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The use of technology during these unusual times



A chance phone call six months ago, brought me here - Production Manager at Northam Media. It was a great opportunity and after almost 12 years with the AP, I needed a change from the 24/7 news cycle.

I had worked with most of the Northam team years ago when I was a satellite manager at CNBC. In 2008, I left for the Associated Press, where I worked my way up to Head of Special News Events overseeing breaking news stories across Europe and planning large-scale events. During my time I worked on events such as the resignation of Pope Benedict XVI, Royal weddings and births, various elections, and recently Brexit.

I was excited about my new role at Northam and couldn’t wait to jump in! But after just four weeks the UK shut down due to the COVID-19 pandemic.

“So now what?” I thought.

I know it’s important to stay relevant, but with the crisis throwing up a multitude of challenges it can be easy to press pause. Every business owner around the world had to quickly ask themselves ‘As a company how do you still deliver? What can you do differently and creatively?’

For me, it’s been fascinating to see how companies are adapting so quickly to bring live broadcasts to life. Television shows are being broadcast even though studios have shut down. Presenters are creating makeshift studios in their basements. And many are using traditional online video platforms to broadcast their message.

But then there are those who are going the extra mile.

The NFL draft is a great example. The draft is an annual event in the US where players are recruited or traded into major league football. Millions of dollars are at stake and, for football fans, it’s a crucial event that determines the success of their team. Once the NFL realised they couldn’t broadcast in the usual way, creativity kicked into overdrive. NFL Media deployed hundreds of iPhone production kits to general managers, owners and potential draft picks – creating a virtual experience. Approximately 16 million people tuned in and witnessed the instant reactions and raw emotion of players and their families as they were drafted right in their living rooms. It was exciting to watch! As one general manager said, "The draft may have just evolved."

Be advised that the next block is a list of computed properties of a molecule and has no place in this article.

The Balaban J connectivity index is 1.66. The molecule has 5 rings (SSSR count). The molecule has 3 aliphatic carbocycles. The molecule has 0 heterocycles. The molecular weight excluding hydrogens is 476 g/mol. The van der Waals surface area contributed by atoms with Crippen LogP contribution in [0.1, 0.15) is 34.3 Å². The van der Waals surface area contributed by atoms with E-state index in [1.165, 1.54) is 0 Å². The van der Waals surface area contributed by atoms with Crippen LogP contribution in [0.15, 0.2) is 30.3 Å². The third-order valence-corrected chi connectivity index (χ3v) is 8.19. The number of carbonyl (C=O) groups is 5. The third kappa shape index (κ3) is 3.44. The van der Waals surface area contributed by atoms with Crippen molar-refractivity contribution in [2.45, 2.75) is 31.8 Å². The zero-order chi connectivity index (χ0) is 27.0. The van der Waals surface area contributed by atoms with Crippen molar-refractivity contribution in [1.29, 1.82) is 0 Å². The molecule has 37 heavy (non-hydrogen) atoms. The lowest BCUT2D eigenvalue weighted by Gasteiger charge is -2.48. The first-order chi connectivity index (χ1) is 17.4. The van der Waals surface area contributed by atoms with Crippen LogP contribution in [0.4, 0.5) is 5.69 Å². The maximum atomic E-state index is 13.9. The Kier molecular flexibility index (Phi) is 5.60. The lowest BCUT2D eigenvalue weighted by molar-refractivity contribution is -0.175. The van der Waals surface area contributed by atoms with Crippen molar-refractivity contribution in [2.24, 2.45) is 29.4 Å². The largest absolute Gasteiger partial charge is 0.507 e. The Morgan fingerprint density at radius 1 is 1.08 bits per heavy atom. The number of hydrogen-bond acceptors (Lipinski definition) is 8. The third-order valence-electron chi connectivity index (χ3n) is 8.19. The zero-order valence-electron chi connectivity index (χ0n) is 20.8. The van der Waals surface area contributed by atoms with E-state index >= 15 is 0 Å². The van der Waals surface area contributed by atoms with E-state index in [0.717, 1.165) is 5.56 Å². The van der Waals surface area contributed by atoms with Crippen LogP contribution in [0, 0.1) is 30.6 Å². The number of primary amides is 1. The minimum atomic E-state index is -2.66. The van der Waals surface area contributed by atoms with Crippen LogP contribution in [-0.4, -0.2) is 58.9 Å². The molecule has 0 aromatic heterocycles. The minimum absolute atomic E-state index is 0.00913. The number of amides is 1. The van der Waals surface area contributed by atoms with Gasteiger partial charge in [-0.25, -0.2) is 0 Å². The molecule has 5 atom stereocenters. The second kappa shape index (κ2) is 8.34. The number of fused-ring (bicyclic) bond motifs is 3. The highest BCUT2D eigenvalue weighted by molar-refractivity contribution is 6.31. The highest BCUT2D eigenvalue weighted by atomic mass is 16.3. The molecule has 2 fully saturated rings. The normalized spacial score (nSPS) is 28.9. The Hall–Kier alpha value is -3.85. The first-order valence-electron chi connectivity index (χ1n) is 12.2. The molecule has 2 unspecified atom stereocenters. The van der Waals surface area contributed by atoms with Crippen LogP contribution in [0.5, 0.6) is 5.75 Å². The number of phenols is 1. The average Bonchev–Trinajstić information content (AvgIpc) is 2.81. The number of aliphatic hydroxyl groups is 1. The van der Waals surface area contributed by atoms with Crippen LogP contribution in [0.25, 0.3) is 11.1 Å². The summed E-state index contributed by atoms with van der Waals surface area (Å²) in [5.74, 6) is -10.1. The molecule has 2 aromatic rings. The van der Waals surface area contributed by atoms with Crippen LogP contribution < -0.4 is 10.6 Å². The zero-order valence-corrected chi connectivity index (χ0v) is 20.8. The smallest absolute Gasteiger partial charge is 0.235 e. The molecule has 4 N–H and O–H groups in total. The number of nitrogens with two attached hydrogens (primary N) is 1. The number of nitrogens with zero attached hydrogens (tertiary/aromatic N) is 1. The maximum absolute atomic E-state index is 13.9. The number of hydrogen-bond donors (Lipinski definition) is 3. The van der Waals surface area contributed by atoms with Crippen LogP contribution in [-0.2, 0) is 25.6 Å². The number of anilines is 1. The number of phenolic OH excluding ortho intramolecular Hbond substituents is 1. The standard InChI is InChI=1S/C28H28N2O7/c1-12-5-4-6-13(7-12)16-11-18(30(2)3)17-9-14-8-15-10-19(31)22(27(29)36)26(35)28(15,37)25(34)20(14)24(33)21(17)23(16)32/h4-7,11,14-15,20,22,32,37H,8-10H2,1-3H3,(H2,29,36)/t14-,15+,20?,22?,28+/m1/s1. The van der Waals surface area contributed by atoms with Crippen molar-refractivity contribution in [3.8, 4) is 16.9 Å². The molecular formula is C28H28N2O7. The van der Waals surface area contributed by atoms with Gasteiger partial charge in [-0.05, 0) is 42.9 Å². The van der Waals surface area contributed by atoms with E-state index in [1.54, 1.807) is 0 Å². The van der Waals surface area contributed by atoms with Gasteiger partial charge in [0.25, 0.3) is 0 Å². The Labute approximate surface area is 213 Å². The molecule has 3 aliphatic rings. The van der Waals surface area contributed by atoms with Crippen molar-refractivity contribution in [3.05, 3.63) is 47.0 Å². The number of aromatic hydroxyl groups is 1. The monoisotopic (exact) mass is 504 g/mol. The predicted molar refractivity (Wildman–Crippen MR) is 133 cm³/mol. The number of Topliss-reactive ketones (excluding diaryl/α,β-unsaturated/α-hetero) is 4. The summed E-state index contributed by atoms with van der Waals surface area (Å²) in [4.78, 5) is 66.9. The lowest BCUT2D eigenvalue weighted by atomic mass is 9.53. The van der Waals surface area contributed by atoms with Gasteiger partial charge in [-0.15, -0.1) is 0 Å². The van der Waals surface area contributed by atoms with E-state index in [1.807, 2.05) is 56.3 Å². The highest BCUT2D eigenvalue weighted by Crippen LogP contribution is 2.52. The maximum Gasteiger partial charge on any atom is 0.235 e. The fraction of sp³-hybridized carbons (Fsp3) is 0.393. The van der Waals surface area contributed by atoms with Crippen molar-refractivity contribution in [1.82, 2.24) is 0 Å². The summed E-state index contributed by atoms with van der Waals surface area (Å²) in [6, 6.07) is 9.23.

One World: Together at Home was another global event that raised the bar. To date, the historic six-hour broadcast drew over 270 million viewers from 175 countries and raised almost $130 million. This lockdown version of Live Aid showcased 19 musical performances and various guest spots from celebrity homes around the world. Many were beamed in using smartphones and online video platforms - and production values varied. However, no one could deny the event was a huge success.

LiveU is also helping businesses and media companies broadcast their message live. The company is using the LU-smart app for remote broadcasting, allowing reporters and journalists to set up makeshift studios in their homes. While working at the AP, LiveU devices were incredible in allowing us to deploy quickly with minimal kit. It made the difference between being first on the scene and getting the best shot, or losing out.

I’m really excited to tap into all this technology to help our clients continue to communicate with their audience. Reacting to breaking news and live events has always been my passion. I love that I can bring those skills to Northam Media in new and exciting ways for all of our clients.


Charlie AL-Zaid

Production Manager, Northam Media


#Covid19 #Coronavirus #Smallbusiness #Videoproduction #remoteproduction

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